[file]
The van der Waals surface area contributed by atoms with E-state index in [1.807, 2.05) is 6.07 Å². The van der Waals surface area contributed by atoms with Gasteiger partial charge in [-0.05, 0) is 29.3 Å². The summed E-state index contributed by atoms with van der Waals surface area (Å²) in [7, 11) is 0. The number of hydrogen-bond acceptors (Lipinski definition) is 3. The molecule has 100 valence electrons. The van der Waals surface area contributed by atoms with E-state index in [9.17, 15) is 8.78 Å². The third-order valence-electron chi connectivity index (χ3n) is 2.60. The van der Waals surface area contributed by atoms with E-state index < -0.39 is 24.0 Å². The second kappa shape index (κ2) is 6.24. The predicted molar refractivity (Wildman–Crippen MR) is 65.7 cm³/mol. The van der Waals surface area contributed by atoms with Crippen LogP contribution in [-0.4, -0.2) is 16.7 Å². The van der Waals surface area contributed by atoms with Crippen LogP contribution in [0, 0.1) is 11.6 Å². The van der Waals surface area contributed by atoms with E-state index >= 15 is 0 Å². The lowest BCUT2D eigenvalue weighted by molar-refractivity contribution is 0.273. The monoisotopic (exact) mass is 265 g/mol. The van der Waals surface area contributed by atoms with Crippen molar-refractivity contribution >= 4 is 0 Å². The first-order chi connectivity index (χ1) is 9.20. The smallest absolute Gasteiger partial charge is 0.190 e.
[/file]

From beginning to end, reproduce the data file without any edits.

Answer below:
The van der Waals surface area contributed by atoms with E-state index in [1.807, 2.05) is 6.07 Å². The van der Waals surface area contributed by atoms with Gasteiger partial charge in [-0.05, 0) is 29.3 Å². The summed E-state index contributed by atoms with van der Waals surface area (Å²) in [7, 11) is 0. The number of hydrogen-bond acceptors (Lipinski definition) is 3. The molecule has 100 valence electrons. The van der Waals surface area contributed by atoms with E-state index in [9.17, 15) is 8.78 Å². The third-order valence-electron chi connectivity index (χ3n) is 2.60. The van der Waals surface area contributed by atoms with E-state index < -0.39 is 24.0 Å². The second kappa shape index (κ2) is 6.24. The predicted molar refractivity (Wildman–Crippen MR) is 65.7 cm³/mol. The van der Waals surface area contributed by atoms with Crippen LogP contribution in [-0.4, -0.2) is 16.7 Å². The van der Waals surface area contributed by atoms with Crippen LogP contribution in [0, 0.1) is 11.6 Å². The van der Waals surface area contributed by atoms with E-state index >= 15 is 0 Å². The lowest BCUT2D eigenvalue weighted by molar-refractivity contribution is 0.273. The monoisotopic (exact) mass is 265 g/mol. The van der Waals surface area contributed by atoms with Crippen molar-refractivity contribution >= 4 is 0 Å². The first-order chi connectivity index (χ1) is 9.20. The smallest absolute Gasteiger partial charge is 0.190 e.